I’ve played by rabbit rules. I’ve answered my whole life to Boss Rabbits who frequently asked me if I was hitting the Customer Rabbits on the head with a hammer to get them to buy things.
Instead, I told the Customer Rabbits dolphin tales and brought them dolphin treats and gave them TLC and I knew they liked this so much more than getting hit on the head with a hammer and that they bought a lot from me because they liked dolphin energy. But I always held an underlying fear that the Boss Rabbits would figure out that I am a dolphin and would take away the carrots that I got.
I am told I have to do many strange things in order to be successful in the World of Rabbits. I do as many as I can, but I am not “successful.” Personally, I think swimming and telling dolphins stories and just being a dolphin is success.
When I went through cancer two, I made decisions from my dolphin self. I decided not to run back to my old job and old world, which would have nicely kept me at status quo in Rabbit Land. I innately knew it would be death for me. I chose to use the rabbit money I’d painstakingly saved to recover in a dolphin’s best environment.
I went to the ocean for six months and I lived life at my finest. I lived in a dolphin house for the very first time in my life (a spectacular view of the sea on a hilltop, a beautiful little kitchen for cooking, a minimalist home with massive windows and a cool breeze blowing through, a huge patio with a hammock and super power binoculars to see the craters on the moon at night, and a big bed that I had a view of the ocean from). Every single day I said thank you for such a blissful place to live.
I was surrounded by dolphin people. I ate dolphin food. I did dolphin things; walking on the beach, watching sunsets and full moons over the ocean, dancing, listening to beautiful music in the streets each day, and I often went on the ocean to bond with sea life, my hair blowing, the ocean mist and sun on my skin, the whales breaching, the manta rays floating by and … the dolphins jumping out to say hello. I was in awe of life.
I wrote my dolphin tales at an outdoor café in front of the ocean where both non-rabbits and rabbits came by to talk to me and visit. I sang in my home because I finally felt like singing once again.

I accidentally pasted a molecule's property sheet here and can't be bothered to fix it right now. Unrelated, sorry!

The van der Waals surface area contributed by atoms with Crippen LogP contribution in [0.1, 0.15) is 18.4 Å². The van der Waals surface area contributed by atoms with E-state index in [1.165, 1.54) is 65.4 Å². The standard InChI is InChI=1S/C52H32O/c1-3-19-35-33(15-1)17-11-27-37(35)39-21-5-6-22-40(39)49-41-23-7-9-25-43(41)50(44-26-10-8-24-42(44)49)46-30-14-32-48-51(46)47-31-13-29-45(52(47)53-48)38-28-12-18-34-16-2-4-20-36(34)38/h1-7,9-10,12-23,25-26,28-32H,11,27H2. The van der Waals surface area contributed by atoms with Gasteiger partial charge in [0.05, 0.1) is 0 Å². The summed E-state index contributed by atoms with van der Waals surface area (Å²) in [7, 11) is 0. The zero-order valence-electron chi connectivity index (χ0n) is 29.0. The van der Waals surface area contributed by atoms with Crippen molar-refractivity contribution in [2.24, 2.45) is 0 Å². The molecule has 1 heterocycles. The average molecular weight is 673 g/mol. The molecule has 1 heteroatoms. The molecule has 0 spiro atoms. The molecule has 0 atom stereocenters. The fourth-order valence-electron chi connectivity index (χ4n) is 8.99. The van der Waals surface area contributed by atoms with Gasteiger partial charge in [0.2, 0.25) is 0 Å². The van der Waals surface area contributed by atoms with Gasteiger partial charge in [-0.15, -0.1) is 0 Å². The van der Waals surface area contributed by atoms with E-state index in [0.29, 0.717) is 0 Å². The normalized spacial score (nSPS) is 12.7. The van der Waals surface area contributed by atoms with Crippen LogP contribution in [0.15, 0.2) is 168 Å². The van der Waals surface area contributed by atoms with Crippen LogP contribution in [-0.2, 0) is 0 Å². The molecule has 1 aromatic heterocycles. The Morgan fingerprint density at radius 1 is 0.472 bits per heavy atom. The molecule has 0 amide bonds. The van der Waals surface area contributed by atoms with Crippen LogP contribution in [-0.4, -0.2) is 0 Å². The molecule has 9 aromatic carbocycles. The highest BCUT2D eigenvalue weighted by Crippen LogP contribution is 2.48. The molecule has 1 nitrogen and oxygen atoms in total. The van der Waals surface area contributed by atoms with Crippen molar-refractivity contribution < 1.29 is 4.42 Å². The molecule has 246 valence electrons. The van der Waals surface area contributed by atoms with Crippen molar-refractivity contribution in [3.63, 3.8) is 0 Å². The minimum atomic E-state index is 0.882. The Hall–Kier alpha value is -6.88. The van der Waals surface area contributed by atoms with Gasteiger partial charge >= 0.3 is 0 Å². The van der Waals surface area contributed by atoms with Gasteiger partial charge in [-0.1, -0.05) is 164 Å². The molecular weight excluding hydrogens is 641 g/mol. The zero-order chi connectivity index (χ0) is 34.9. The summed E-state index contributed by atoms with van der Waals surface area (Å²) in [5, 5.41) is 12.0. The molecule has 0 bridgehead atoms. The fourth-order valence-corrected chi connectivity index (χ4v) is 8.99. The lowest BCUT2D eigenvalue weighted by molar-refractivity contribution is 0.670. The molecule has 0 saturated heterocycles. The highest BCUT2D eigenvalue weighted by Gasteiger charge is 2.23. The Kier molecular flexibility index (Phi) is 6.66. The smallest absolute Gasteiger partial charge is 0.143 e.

I was so much in my frequency that the skin condition, which had taken over my body and flared up to the extreme during treatments, began to subside in one month. By the time I left, my skin was its beautiful, smooth, clear self for the first time in eight years. (When I returned, they returned within one month).
I came back at ground zero financially, but with a bunch of dolphin ideas of how I would sustain my dolphin life and I was excited and optimistic. But the ideas didn’t fly with the rabbits. I kept creating and trying. I went to rabbit school for six months to learn the right ways to make the plan work. And as time crept on, I little by little built a trap of rabbit debt to survive.
In the process of trying to rewire my emotions, I see the crux of my angst is the confining trap I’ve created for myself in Rabbit World. How do you leave rabbit life to live the life you were born for from a trap you walked into? There are likely 1000 solutions in Universal Mind, but from the cage, I can’t see them.
Trying to create a dolphin’s life by rabbit rules doesn’t work. When you’ve wedged yourself on a fence keeping one foot firmly planted in Rabbit World and one dipping your toes back and forth in dolphin waters, it makes for a very irritating pain in the ass.
When we live out of sync with who we truly are and what we need for much too long, that’s likely the place where we hit the wall.
Who are you not being?
What do you need that you hide under the rug as a one-day thing?
What things ignite a fire inside you that you ignore?
Here is a brilliant story from an über unique non-rabbit. It is a tale of a woman who lives life on her own wildly nonconformist terms with an extraordinary trust in life, in the goodness of people, and in her art. What happened because she honored her “non-rabbitness” in a rabbit-dominant world, in spite of criticism and harassment, will astound you. It’s 14 minutes of your life worth spending that may shed a sliver of light on your own authentic and beautiful raison d’être.
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Post © Wanda St.Hilaire